The singer/songwriter and beloved SiriusXM host gets a taste of the city’s music history with a side of biscuits and a good fried pork chop
Elizabeth Cook’s journey to Americana acclaim and international recognition wasn’t exactly a straight line. In fact, it started out in accounting.
“I went off and got a real job with structure and insurance, nice clothes…but man I did not jive with that culture at all! I could do the work fine, but not the culture of it,” she revealed while chatting with Visit Macon for their Macon Music series.
In a cosmic twist of fate, Cook was given the opportunity to write songs for a living through a publishing deal on Nashville’s famed “Music Row.” From there, her unique and expansive career began to blossom, and although the road to now continued to twist and wind for the singer/songwriter and SiriusXM radio host, Cook says that the detour has truly made her journey worthwhile.
“I’ve had such a rich life experience because of music, and I’m grateful for that,” she said with a smile.
That road recently brought her to Macon, Georgia for a packed-out, intimate show at Capricorn Sound Studios, where Cook gave the crowd a taste of her lilting twang, delightfully sharp wit, and the songs to match. For its part, Macon gave Cook a taste of its magic through history and true Southern hospitality, both on and off the plate.
Over breakfast at the famed H&H Restaurant, Cook reminisced about the rich culture surrounding her as she enjoyed fried eggs with a slice of cheese, grits, a biscuit, and of course one of the spot’s signature offerings: a damn fine fried porkchop.
“Good fried pork chops are just a little harder to come by,” Cook admits. “I can get fried chicken up and down the road a little further than I can get a good fried porkchop.”
Locals and tourists in the know understand that H&H’s magic simply boils down to time-honored tradition when it comes to both the no-fuss soul food and the presence of music royalty that still lingers in the air and decorates the photo wall to this day. For a fan like Cook, the quaint spot also serves as a portal to her own past.
“Looking at those Allman boys and the music was the soundtrack… I see my family and my culture, and the beautiful thing that happened between black and white culture in Macon, bridged by music. It’s special that, in that time, people like Otis Redding and Little Richard could flourish. It’s just another piece of the puzzle that makes sort of the wheel that is the vibe around here.”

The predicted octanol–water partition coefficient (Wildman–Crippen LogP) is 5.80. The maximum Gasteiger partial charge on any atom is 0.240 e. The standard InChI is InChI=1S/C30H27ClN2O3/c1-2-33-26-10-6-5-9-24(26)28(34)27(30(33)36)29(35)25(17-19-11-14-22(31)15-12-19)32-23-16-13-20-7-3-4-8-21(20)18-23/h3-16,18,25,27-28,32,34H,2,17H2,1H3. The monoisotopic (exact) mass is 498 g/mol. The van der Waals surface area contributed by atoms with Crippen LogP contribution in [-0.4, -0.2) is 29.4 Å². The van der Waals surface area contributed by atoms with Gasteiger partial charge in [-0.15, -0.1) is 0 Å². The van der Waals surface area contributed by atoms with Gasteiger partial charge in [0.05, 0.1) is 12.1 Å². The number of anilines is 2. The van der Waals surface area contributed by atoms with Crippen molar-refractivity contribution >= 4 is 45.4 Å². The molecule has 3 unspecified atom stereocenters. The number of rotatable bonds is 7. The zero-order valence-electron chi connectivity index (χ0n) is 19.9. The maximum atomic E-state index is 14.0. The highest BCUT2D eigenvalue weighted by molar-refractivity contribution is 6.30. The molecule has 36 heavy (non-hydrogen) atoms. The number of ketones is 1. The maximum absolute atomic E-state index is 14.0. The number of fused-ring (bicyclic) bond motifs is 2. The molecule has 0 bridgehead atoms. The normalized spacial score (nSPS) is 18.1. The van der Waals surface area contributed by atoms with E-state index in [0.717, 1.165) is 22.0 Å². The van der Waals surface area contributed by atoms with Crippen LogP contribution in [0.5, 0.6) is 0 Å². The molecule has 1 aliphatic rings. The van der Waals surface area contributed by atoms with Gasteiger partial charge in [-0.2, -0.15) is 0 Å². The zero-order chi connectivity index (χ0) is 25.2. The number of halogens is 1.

“When you hear ‘Macon’, to me you know you’re in the South. The beat is just a little bit slower. The tones are just a little more laid back and the intensity is in the emotion,” she said.
“It’s a vibe. It’s a specific vibe. When you hear music from Macon it sounds like brotherly love, unity, and a good time.”
Cook is no stranger to the magnitude of Macon’s musical history as a soul and southern rock fan herself. Like so many who grew up entrenched in the history and culture around the area, she understands that the movement was and has always been about so much more than just the music. As she strolled through local spots like Fresh Produce Records and took in the Otis Redding Museum in downtown Macon, Cook reflected on the significance of the music that has come out of the city.
“Southern rock helped break down social, racial, and cultural barriers and just marry everybody in music,” Cook said. “It’s heavy to walk around a place like Capricorn Studios and realize the music that’s been made here.”
The weight of the room’s legacy is met with this cosmic pull of inspiration for Cook and so many others, like Eddie 9V and Grammy-nominee Brent Cobb who’ve both recorded in the space since its rebirth in 2018. And even if you’d just love to walk around and experience the studio’s interactive museum room and archives on display and the rest of Macon’s rich music heritage, that’s fine, too, in Cook’s eyes.
“I think anyone could have a great time in Macon, Georgia if you’re a music fan. If you can’t then you just can’t have a great time, I don’t know!”